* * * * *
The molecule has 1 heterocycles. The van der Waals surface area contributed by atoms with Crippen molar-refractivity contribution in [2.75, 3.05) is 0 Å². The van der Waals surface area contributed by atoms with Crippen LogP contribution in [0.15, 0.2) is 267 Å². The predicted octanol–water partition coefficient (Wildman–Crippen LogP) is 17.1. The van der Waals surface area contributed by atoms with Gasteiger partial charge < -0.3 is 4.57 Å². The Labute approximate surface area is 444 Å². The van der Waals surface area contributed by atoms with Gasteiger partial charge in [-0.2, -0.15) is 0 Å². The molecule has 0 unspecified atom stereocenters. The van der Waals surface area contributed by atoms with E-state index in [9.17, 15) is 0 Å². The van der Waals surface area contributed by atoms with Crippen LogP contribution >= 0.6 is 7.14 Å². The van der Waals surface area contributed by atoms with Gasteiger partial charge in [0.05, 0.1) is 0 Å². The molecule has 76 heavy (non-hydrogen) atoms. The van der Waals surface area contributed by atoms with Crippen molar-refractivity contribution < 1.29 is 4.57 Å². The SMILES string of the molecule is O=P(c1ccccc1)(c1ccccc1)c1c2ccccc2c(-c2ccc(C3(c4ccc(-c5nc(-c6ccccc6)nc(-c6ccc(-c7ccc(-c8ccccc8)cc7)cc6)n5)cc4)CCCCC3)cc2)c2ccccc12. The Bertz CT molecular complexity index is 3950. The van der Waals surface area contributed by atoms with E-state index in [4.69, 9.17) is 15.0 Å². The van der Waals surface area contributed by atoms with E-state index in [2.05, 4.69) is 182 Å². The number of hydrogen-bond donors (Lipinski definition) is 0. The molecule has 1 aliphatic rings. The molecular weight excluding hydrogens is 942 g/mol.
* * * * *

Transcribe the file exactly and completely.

The molecule has 1 heterocycles. The van der Waals surface area contributed by atoms with Crippen molar-refractivity contribution in [2.75, 3.05) is 0 Å². The van der Waals surface area contributed by atoms with Crippen LogP contribution in [0.15, 0.2) is 267 Å². The predicted octanol–water partition coefficient (Wildman–Crippen LogP) is 17.1. The van der Waals surface area contributed by atoms with Gasteiger partial charge < -0.3 is 4.57 Å². The Labute approximate surface area is 444 Å². The van der Waals surface area contributed by atoms with Gasteiger partial charge in [-0.2, -0.15) is 0 Å². The molecule has 0 unspecified atom stereocenters. The van der Waals surface area contributed by atoms with E-state index in [9.17, 15) is 0 Å². The van der Waals surface area contributed by atoms with Crippen LogP contribution >= 0.6 is 7.14 Å². The van der Waals surface area contributed by atoms with Gasteiger partial charge in [0.05, 0.1) is 0 Å². The molecule has 76 heavy (non-hydrogen) atoms. The van der Waals surface area contributed by atoms with Crippen molar-refractivity contribution < 1.29 is 4.57 Å². The SMILES string of the molecule is O=P(c1ccccc1)(c1ccccc1)c1c2ccccc2c(-c2ccc(C3(c4ccc(-c5nc(-c6ccccc6)nc(-c6ccc(-c7ccc(-c8ccccc8)cc7)cc6)n5)cc4)CCCCC3)cc2)c2ccccc12. The Bertz CT molecular complexity index is 3950. The van der Waals surface area contributed by atoms with E-state index in [4.69, 9.17) is 15.0 Å². The van der Waals surface area contributed by atoms with E-state index in [2.05, 4.69) is 182 Å². The number of hydrogen-bond donors (Lipinski definition) is 0. The molecule has 1 aliphatic rings. The molecular weight excluding hydrogens is 942 g/mol.